Executive Briefings

Exec: Despite Missteps, RFID Could Make Wal-Mart $287M

Wal-Mart could increase sales by $287m by fixing just a small portion of its inventory problems using radio frequency identification technology, and that could be just the start, a company executive says.
The world's largest retailer is gearing up to roll out the RFID gear to make that prediction a reality in its 4,068 North American stores. The key behind it all is making sure RFID tags are installed on all products and using a forklift with RFID equipment installed to show the driver exactly where merchandise is inside store warehouses.
It's a big issue for Wal-Mart, says Ron Moser, RFID strategy leader at Wal-Mart. The company is widely seen as one of the world's top drivers of RFID technology, but it has had some missteps. It missed a goal last year of installing RFID technology in 12 of 137 distribution centers, and an April target to have RFID technology in place at 1,000 retail stores. So far, it has RFID installed in 975 stores.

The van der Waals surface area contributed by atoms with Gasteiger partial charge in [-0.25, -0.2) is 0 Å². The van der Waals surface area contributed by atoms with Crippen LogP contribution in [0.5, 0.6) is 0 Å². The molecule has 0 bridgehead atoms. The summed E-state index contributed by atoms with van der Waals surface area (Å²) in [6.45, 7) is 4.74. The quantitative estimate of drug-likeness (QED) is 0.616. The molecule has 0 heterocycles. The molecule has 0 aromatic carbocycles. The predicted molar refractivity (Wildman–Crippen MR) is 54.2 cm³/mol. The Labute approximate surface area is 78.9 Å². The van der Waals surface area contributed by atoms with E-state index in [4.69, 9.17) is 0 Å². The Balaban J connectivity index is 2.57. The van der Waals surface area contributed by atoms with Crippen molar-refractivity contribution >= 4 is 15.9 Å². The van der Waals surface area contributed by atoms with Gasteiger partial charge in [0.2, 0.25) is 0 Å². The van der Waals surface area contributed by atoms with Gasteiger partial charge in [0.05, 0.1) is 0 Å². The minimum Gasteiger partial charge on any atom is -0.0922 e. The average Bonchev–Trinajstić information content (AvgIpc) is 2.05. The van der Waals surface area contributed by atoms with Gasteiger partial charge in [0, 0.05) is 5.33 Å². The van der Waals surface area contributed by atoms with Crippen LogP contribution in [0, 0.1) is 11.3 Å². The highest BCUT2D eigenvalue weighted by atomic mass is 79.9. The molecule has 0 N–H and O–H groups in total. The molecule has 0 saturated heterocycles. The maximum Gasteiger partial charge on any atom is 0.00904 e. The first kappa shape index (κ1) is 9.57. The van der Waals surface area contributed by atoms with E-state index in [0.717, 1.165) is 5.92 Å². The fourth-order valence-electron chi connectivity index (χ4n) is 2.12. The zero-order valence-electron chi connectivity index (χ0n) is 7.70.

Source: Computerworld, http://computerworld.com

Wal-Mart could increase sales by $287m by fixing just a small portion of its inventory problems using radio frequency identification technology, and that could be just the start, a company executive says.
The world's largest retailer is gearing up to roll out the RFID gear to make that prediction a reality in its 4,068 North American stores. The key behind it all is making sure RFID tags are installed on all products and using a forklift with RFID equipment installed to show the driver exactly where merchandise is inside store warehouses.
It's a big issue for Wal-Mart, says Ron Moser, RFID strategy leader at Wal-Mart. The company is widely seen as one of the world's top drivers of RFID technology, but it has had some missteps. It missed a goal last year of installing RFID technology in 12 of 137 distribution centers, and an April target to have RFID technology in place at 1,000 retail stores. So far, it has RFID installed in 975 stores.
Source: Computerworld, http://computerworld.com